- Requesting a timeout due to pain – If a timeout is requested due to pain, that is considered a verbal submission. This is also down to referee’s discretion, i.e if someone was kicked in the genitals.
As well as winning, you can also lose through the IBJJF ruleset, penalties and disqualifications are also awarded to competitors, so make sure you’re savvy about this section of the rules.
If a match is going nowhere a referee will often award penalty points to get the action going again, if a match ends in a tie on points then penalties are taken into consideration when deciding a winner. Penalties are awarded by referees, again discretion is advised. These can come in the form of penalty points for the first offence, advantages for a second offence, or additional points for competitors for a third offence.
- Not engaging – If a player sits to guard without engaging their opponent, i.e holding onto their kimono jacket, they are awarded a penalty.
- Illegal grips – If a player is seen inserting their fingers inside the sleeve of the trouser leg to control their opponent, then they are penalised.
- Communication – If an athlete communicates with their the other competitor or the referee, that is considered a penalty.
- Face pushing – If a player pushes the face of their opponent, with their hand or foot that is considered illegal.
- Taking a rest – If a player takes off their jacket, takes too long to tie their belt or does anything to intentionally stall to take a breather, that is illegal.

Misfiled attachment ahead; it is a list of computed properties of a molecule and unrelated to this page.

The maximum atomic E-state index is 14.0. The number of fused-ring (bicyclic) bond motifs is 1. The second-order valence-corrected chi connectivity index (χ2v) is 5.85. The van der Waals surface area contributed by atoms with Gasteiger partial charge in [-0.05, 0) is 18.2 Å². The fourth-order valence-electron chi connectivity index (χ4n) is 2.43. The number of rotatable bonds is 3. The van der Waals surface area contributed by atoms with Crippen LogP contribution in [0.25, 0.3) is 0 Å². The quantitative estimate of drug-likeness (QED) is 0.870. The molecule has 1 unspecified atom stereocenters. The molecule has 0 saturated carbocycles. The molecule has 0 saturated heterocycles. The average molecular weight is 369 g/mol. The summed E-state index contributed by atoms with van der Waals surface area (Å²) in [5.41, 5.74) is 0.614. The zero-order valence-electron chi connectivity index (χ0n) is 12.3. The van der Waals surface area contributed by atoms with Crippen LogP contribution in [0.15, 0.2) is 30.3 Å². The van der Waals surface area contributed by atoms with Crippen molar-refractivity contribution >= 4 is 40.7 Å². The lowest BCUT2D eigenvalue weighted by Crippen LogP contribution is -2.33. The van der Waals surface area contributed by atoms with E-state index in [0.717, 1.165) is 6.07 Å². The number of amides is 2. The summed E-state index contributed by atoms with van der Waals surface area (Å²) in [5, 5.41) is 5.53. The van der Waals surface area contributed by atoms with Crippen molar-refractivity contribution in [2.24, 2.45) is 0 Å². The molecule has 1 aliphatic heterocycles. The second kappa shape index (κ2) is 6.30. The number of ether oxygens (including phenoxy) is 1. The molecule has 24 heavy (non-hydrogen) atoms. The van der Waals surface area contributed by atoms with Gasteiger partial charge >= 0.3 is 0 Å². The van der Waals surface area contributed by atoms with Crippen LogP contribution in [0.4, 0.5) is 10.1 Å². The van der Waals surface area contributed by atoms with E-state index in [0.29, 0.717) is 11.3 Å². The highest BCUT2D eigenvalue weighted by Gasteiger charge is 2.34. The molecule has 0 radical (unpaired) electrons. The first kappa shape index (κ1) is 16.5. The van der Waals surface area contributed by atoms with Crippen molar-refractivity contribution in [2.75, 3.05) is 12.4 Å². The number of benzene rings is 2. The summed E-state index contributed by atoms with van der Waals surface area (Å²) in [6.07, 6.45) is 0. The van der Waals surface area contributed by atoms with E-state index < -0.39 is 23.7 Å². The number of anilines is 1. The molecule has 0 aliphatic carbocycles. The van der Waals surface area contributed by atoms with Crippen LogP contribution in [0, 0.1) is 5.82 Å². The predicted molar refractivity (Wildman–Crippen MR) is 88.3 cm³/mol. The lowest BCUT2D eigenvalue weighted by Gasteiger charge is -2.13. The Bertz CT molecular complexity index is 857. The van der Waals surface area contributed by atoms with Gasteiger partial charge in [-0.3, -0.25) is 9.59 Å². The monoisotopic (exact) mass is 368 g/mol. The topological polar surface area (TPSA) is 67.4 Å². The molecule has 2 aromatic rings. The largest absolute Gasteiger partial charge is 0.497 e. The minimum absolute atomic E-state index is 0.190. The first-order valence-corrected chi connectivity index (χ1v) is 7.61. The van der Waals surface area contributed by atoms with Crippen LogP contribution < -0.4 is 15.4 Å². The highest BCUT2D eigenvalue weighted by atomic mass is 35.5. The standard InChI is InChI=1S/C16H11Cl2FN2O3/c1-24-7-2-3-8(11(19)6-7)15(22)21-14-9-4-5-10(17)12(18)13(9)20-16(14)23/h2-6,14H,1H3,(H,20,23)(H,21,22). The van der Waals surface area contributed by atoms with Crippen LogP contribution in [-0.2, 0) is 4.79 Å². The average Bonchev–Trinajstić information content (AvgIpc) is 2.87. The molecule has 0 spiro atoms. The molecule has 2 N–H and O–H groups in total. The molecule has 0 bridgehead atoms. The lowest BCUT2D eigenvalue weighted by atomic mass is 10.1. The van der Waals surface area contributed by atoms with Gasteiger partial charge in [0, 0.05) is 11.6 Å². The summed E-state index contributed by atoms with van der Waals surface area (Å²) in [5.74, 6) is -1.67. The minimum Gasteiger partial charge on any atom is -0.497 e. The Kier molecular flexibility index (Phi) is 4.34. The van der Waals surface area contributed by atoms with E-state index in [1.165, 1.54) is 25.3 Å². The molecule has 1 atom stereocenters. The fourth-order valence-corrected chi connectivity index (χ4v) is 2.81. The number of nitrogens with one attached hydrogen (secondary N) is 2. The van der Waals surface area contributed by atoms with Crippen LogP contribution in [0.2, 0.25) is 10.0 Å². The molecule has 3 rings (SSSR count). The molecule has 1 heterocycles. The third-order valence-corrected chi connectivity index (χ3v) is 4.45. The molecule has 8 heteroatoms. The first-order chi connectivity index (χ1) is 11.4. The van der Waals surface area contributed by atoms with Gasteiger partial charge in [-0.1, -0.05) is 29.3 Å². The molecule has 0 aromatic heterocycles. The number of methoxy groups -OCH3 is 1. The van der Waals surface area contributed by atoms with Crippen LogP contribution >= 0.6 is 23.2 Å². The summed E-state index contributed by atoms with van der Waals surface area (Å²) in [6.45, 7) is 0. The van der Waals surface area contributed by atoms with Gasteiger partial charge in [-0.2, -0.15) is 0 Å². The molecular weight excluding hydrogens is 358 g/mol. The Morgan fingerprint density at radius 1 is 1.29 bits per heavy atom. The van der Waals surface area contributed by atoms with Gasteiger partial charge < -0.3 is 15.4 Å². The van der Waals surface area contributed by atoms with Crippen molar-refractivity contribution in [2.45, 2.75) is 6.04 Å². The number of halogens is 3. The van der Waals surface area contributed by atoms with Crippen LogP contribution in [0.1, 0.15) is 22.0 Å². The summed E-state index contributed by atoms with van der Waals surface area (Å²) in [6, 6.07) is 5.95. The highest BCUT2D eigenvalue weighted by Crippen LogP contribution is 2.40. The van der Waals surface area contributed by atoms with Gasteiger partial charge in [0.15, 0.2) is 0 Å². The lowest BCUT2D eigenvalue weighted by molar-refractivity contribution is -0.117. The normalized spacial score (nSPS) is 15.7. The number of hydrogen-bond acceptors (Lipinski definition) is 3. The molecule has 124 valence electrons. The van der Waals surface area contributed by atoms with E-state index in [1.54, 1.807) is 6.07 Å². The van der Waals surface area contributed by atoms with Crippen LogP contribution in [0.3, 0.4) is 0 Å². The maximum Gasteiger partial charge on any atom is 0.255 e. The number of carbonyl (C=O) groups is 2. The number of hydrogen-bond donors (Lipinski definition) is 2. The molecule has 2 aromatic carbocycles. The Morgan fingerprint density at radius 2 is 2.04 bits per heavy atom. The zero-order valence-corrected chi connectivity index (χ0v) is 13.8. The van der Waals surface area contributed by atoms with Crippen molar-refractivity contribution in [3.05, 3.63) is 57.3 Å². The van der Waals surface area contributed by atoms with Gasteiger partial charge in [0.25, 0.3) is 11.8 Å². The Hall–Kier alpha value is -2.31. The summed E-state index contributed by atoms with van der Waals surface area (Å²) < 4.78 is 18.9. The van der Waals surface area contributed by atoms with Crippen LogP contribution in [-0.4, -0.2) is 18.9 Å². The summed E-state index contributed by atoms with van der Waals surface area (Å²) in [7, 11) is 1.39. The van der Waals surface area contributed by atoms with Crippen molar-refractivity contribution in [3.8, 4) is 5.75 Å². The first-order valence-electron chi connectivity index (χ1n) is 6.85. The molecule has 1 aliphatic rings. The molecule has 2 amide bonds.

- Stalling – If either player is considered stalling, i.e. not pushing the action on, then that is considered a foul.
A disqualification can happen when a serious foul is committed or if one player racks up too many penalties and the referee wants to end the match. Let’s look a bit more into how to get disqualified
- Fleeing – If a competitor flees the bounds of the matted area, either to avoid a sweep, takedown or submission attempt, that is considered a penalty.
- Physical violence – If punches, kicks or any form of physical violence occurs, then a player is immediately disqualified
- Slams – If a player attempts to slam their opponent into the ground, to either break a submission or open the guard then that is an immediate DQ
- Disrespect – If athletes use any foul language on the mats, towards their competitor, the referee, the coaches or anyone else, that is a disqualification
- Reaping – If an athlete is seen reaping the knee of an opponent, by either moving themselves into position or moving their opponent into an illegal position, they are automatically DQed
- Illegal uniform – If a uniform does not meet requirements during the competition, then a player is automatically disqualified
- Illegal submission – If a submission is attacked which is deemed illegal for their level, then the match is immediately ended. Below is the list of legal and illegal moves for all ages and belt levels. Study them and make sure you know what you can and can’t use.